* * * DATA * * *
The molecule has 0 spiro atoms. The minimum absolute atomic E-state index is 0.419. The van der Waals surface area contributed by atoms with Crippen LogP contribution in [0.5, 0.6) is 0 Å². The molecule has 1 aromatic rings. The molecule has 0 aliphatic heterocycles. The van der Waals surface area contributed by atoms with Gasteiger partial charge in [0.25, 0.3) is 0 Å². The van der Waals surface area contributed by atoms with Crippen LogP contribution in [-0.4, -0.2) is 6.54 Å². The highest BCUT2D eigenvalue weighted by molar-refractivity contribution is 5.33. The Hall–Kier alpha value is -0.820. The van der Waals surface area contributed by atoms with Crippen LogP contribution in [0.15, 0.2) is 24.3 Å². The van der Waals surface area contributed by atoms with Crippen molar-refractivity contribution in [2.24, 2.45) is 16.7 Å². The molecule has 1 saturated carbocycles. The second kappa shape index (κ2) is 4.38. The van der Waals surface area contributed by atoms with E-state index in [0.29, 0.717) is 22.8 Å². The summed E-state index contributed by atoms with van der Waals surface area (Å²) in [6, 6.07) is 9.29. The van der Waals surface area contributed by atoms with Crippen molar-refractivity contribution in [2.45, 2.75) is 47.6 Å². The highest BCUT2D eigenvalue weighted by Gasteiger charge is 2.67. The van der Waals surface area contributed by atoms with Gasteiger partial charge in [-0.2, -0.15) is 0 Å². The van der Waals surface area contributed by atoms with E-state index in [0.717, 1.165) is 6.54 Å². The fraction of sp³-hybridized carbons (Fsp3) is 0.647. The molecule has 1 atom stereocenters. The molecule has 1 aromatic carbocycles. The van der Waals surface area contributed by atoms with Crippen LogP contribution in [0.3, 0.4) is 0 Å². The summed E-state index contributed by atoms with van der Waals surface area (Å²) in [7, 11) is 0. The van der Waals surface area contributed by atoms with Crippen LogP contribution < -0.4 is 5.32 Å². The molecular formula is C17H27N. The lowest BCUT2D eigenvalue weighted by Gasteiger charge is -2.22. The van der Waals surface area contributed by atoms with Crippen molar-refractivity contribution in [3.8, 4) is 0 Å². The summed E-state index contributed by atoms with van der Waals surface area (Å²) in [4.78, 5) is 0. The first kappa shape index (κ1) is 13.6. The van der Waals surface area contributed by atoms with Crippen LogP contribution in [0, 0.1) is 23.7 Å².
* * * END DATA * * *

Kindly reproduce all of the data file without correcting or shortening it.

The molecule has 0 spiro atoms. The minimum absolute atomic E-state index is 0.419. The van der Waals surface area contributed by atoms with Crippen LogP contribution in [0.5, 0.6) is 0 Å². The molecule has 1 aromatic rings. The molecule has 0 aliphatic heterocycles. The van der Waals surface area contributed by atoms with Gasteiger partial charge in [0.25, 0.3) is 0 Å². The van der Waals surface area contributed by atoms with Crippen LogP contribution in [-0.4, -0.2) is 6.54 Å². The highest BCUT2D eigenvalue weighted by molar-refractivity contribution is 5.33. The Hall–Kier alpha value is -0.820. The van der Waals surface area contributed by atoms with Crippen LogP contribution in [0.15, 0.2) is 24.3 Å². The van der Waals surface area contributed by atoms with Crippen molar-refractivity contribution in [2.24, 2.45) is 16.7 Å². The molecule has 1 saturated carbocycles. The second kappa shape index (κ2) is 4.38. The van der Waals surface area contributed by atoms with E-state index in [0.29, 0.717) is 22.8 Å². The summed E-state index contributed by atoms with van der Waals surface area (Å²) in [6, 6.07) is 9.29. The van der Waals surface area contributed by atoms with Crippen molar-refractivity contribution in [2.45, 2.75) is 47.6 Å². The highest BCUT2D eigenvalue weighted by Gasteiger charge is 2.67. The van der Waals surface area contributed by atoms with Gasteiger partial charge in [-0.2, -0.15) is 0 Å². The van der Waals surface area contributed by atoms with E-state index in [0.717, 1.165) is 6.54 Å². The fraction of sp³-hybridized carbons (Fsp3) is 0.647. The molecule has 1 atom stereocenters. The molecule has 1 aromatic carbocycles. The van der Waals surface area contributed by atoms with Crippen LogP contribution in [0.3, 0.4) is 0 Å². The summed E-state index contributed by atoms with van der Waals surface area (Å²) in [7, 11) is 0. The van der Waals surface area contributed by atoms with Crippen LogP contribution < -0.4 is 5.32 Å². The molecular formula is C17H27N. The lowest BCUT2D eigenvalue weighted by Gasteiger charge is -2.22. The van der Waals surface area contributed by atoms with Crippen molar-refractivity contribution in [3.8, 4) is 0 Å². The summed E-state index contributed by atoms with van der Waals surface area (Å²) in [4.78, 5) is 0. The first kappa shape index (κ1) is 13.6. The van der Waals surface area contributed by atoms with Crippen LogP contribution in [0, 0.1) is 23.7 Å².